When I returned to the Musashisakai train station,  I stepped down from the bus to find the central plaza wreathed in blue Christmas lights!

This is my last adventure of my trip.  Back to Mama-san's and packing and a dinner of sushi from Seiyu Department Store.

Kasuri and sashiko embroidered work aprons
It's already Christmas time in Japan!

Tuesday, November 8, 2016

Postcard from Japan: Monday, November 7, 2016

Yes, we went to have anmitsu again, one more time.  The hot Ocha and the smooth cool vanilla ice cream is so delicious with the soft anko (red bean paste).  I thought the anko was the anmitsu, but I learned that it's the entire dish and its contents.  It was the last time, at least for this trip, that Mariko-san and I will have anmitsu together.

Mihashi's specialty is anmitsu.  Mariko-san's favorite
dessert and shop.
We also walked around Ikebukuro for a time, aiming to go to the Sunshine Building but on the way Mariko-san saw a store called "Book-Off" and, knowing that love books, we went in.  Books written in English were way in the back but well worth the search.  I didn't realize that book-off means they're used books until I exclaimed at the really cheap price of the two I wanted (both 150yen each, so $3 for the two).  I found a copy of "Robin Hood" written in novel form from the movie with Russell Crowe and "The Geography of India," a cultural and historical view of India from ancient time to present.  I keep feeling as though I'm not going to sleep on the plane and I need to have enough books with me just in case.

Elevator attendant at Tobu Department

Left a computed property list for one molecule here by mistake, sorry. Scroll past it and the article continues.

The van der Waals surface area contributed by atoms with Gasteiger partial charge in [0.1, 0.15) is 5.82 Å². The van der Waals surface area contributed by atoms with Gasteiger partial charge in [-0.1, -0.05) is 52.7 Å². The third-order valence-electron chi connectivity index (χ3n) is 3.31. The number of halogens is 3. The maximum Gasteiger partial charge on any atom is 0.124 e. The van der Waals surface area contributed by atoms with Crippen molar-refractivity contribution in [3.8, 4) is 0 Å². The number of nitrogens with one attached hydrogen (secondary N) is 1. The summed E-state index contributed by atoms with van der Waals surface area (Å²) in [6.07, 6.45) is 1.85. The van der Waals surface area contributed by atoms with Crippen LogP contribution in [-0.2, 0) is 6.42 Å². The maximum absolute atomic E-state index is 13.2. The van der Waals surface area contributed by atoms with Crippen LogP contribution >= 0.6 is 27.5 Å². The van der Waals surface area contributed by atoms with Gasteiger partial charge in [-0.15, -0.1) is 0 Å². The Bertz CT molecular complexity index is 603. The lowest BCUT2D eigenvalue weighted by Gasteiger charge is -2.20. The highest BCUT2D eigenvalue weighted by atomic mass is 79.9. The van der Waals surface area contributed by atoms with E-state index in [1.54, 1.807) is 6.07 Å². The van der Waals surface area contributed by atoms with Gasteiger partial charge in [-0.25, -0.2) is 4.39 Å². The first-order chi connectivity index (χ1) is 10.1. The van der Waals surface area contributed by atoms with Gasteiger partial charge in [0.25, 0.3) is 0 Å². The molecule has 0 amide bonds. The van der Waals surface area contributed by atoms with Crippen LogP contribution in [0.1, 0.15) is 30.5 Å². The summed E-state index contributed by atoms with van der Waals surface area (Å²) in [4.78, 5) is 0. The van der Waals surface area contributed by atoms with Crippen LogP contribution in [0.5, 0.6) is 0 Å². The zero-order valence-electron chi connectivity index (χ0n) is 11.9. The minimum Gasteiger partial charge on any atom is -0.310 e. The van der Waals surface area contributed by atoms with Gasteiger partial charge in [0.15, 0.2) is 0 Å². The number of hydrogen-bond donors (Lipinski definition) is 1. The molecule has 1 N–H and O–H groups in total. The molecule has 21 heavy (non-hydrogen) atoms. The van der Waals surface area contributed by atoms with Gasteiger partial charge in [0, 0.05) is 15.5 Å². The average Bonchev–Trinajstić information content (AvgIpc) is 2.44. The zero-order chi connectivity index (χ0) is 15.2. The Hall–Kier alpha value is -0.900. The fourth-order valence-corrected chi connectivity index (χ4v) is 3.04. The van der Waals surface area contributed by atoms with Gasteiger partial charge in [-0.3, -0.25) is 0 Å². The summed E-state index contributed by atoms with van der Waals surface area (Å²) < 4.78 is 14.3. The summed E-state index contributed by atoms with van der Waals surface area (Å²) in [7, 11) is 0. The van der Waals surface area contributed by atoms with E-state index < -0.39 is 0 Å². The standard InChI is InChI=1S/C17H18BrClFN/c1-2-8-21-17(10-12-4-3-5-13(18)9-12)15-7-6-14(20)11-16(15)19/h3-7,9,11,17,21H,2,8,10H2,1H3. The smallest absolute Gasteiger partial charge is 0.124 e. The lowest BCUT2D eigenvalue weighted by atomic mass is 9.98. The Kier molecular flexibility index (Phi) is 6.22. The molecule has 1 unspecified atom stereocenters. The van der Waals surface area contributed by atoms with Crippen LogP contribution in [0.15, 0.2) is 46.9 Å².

Store in Ikebukuro
Because I was considering going to see another textile exhibit in which Mariko-san definitely had NO interest, she left and I walked around Tobu Department store.  I waited for the elevator and was so surprised to find that they still have elevator attendants--- and in pink!

This is me in a skinny mirror in my latest
combination of clothing for Japan.  Notice
my turquoise camera!
I had gotten off at the 6th floor not knowing what I'd find--- it was the men's department with pretty much no men around--- and very, very quiet.  I went in the Otearai (restroom) and, of course, no other women were in there.  After washing my hands and drying them in the air dryer, I turned to find myself in a long mirror at the end of the restroom.  And a skinny mirror at that!  So, I took a selfie of myself looking a lot thinner than I really am!  (I gained weight the first week I was with Mama-san--- so much bread, rice, noodles, and  FRIED FOOD and almost no vegetables or fruit; salad seems unknown.  It seems that Japan has changed to a convenience society where the easier food to get at the grocery store is fried.  I'm definitely eating only vegetables and fruit when I get home.)